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“Ritie, don’t worry ’cause you ain’t pretty. Plenty pretty women I seen digging ditches or worse. You smart. I swear to God, I rather you have a good mind than a cute behind.” 

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“The Black female is assaulted in her tender years by all those common forces of nature at the same time that she is caught in the tripartite crossfire of masculine prejudice, white illogical hate and Black lack of power.

The fact that the adult American Negro female emerges a formidable character is often met with amazement, distaste and even belligerence. It is seldom accepted as an inevitable outcome of the struggle won by survivors and deserves respect if not enthusiastic acceptance.” 

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“Without willing it, I had gone from being ignorant of being ignorant to being aware of being aware. And the worst part of my awareness was that I didn’t know what I was aware of. I knew I knew very little, but I was certain that the things I had yet to learn wouldn’t be taught to me at George Washington High School. ” 

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“The quality of strength lined with tenderness is an unbeatable combination, as are intelligence and necessity when unblunted by formal education. ” 

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“At fifteen life had taught me undeniably that surrender, in its place, was as honorable as resistance, especially if one had no choice.” 

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“She comprehended the perversity of life, that in the struggle lies the joy.” 

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Maya Angelou

Maya Angelou Quotes to Live By

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“A story went the rounds about a San Franciscan white matron who refused to sit beside a Negro civilian on the streetcar, even after he made room for her on the seat. Her explanation was that she would not sit beside a draft dodger who was a Negro as well. She added that the least he could do was fight for his country the way her son was fighting on Iwo Jima. The story said that the man pulled his body away from the window to show an armless sleeve. He said quietly and with great dignity, “Then ask your son to look around for my arm, which I left over there.”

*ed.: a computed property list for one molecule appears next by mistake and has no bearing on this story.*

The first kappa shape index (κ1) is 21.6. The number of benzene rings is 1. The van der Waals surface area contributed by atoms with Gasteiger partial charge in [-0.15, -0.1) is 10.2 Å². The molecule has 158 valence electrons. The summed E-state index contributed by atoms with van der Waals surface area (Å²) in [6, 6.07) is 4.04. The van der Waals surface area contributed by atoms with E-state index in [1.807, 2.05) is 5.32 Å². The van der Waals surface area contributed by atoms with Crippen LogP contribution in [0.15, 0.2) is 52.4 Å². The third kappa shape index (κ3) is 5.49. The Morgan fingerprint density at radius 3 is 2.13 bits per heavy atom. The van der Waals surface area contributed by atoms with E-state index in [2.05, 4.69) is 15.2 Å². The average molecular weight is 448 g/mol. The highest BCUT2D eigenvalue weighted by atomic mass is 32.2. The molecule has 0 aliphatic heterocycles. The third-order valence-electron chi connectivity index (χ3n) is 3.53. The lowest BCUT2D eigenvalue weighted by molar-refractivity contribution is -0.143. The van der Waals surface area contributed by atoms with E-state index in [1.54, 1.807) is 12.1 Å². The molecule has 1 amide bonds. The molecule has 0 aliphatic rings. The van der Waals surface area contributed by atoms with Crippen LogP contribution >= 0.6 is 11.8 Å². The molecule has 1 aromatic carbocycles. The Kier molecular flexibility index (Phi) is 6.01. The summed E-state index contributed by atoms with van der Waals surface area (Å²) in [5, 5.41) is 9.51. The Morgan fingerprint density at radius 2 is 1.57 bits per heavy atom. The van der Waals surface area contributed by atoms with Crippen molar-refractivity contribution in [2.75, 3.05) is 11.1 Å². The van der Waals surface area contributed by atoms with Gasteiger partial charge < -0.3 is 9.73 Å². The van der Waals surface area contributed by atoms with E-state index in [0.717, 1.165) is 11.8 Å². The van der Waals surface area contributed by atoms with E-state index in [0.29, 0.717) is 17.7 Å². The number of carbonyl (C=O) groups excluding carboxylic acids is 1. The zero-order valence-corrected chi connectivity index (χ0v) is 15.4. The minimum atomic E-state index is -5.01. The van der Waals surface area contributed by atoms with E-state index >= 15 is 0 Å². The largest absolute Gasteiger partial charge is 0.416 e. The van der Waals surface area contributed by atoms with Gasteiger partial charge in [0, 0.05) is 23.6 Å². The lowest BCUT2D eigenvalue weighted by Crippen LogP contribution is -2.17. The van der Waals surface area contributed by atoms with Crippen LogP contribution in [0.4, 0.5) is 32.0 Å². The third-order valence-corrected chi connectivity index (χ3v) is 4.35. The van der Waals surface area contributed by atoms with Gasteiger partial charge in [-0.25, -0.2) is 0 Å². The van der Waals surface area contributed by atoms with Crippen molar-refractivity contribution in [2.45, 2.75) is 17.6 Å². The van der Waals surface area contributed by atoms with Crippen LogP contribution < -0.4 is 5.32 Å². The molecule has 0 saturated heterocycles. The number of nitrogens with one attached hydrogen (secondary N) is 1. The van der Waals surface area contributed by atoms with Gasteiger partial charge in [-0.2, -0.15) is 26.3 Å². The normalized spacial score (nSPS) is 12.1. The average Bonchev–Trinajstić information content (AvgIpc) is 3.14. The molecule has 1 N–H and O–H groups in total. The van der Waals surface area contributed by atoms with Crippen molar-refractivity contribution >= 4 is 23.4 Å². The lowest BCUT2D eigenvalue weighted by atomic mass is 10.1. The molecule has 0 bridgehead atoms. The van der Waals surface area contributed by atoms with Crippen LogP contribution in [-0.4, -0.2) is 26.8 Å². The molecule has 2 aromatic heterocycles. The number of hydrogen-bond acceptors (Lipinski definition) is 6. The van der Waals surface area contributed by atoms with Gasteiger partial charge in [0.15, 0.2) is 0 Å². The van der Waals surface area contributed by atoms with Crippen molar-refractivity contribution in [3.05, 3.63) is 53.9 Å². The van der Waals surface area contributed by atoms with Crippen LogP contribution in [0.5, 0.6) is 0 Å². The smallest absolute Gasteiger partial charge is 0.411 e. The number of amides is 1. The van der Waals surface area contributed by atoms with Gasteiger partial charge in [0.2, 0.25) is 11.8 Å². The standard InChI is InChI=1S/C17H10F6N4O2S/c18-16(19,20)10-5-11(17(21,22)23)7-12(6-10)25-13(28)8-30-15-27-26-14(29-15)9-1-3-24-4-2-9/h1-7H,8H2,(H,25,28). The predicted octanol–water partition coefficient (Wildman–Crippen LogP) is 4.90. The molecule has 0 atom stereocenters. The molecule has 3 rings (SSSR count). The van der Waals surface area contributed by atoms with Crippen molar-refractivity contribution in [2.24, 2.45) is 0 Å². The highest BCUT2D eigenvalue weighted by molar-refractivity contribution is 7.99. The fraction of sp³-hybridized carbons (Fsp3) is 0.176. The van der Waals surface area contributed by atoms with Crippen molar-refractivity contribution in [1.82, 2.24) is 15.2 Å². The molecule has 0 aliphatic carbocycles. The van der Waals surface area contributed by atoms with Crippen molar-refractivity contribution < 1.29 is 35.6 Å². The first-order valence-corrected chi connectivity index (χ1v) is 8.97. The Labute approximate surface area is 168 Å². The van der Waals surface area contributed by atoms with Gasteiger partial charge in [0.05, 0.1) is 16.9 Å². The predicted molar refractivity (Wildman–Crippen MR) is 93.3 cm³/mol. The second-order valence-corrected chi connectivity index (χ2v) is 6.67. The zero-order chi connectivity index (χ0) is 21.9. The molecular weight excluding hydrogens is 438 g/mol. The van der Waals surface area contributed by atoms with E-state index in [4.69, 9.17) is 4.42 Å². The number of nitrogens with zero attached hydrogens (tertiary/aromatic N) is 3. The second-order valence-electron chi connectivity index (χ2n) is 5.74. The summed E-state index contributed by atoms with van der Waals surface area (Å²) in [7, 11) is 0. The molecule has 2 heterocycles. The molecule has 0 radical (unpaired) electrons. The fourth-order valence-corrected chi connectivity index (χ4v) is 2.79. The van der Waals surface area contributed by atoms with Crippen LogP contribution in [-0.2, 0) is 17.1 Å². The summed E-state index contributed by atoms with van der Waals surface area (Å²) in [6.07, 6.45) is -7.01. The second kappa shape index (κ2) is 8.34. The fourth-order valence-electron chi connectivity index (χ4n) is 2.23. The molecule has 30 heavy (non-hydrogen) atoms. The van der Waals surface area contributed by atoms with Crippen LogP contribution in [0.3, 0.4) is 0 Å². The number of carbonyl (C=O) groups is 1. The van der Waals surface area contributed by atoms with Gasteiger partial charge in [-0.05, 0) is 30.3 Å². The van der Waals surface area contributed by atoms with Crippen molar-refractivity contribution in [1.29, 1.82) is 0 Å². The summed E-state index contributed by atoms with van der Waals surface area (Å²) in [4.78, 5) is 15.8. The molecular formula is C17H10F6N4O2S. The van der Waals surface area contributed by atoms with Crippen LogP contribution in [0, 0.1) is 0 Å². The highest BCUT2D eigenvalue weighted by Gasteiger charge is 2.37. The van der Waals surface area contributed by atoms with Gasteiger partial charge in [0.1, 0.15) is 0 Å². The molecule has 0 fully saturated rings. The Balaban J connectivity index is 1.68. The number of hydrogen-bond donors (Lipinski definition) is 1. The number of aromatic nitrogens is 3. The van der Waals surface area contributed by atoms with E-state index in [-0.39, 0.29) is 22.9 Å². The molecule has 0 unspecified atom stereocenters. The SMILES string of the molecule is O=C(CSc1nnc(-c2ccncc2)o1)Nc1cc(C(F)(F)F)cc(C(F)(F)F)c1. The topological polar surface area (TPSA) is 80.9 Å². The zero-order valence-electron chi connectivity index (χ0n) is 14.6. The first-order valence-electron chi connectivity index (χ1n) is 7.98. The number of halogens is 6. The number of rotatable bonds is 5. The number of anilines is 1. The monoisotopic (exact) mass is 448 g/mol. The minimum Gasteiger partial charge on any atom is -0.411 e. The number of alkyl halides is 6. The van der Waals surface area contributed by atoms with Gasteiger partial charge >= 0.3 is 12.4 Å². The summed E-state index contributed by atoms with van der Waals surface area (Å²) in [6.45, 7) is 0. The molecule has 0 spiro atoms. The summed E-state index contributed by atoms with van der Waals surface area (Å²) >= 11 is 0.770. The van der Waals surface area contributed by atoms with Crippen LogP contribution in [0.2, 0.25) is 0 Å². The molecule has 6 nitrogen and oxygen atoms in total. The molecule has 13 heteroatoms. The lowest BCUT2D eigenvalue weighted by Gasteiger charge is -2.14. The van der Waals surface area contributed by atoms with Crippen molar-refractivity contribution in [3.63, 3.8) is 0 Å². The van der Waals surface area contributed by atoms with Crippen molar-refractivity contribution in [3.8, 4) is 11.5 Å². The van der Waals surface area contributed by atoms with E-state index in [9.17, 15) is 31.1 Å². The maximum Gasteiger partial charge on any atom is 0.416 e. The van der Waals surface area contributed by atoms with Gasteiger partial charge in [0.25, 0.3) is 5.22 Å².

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“If growing up is painful for the Southern Black girl, being aware of her displacement is the rust on the razor that threatens the throat. It is an unnecessary insult.” 

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“Women been gittin’ pregnant ever since Eve ate that apple.”

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“The world had taken a deep breath and was having doubts about continuing to revolve.”

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“When things were very bad his soul just crawled behind his heart and curled up and went to sleep.” 

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“I had given up some youth for knowledge, but my gain was more valuable than the loss.” 

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“The intensity with which young people live demands that they ‘blank out’ as often as possible.” 

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Maya Angelou

10 Fascinating Facts About Maya Angelou

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Skyler Isabella Gomez is a 2019 SUNY New Paltz graduate with a degree in Public Relations and a minor in Black Studies. Her passions include connecting more with her Latin roots by researching and writing about legendary Latina authors.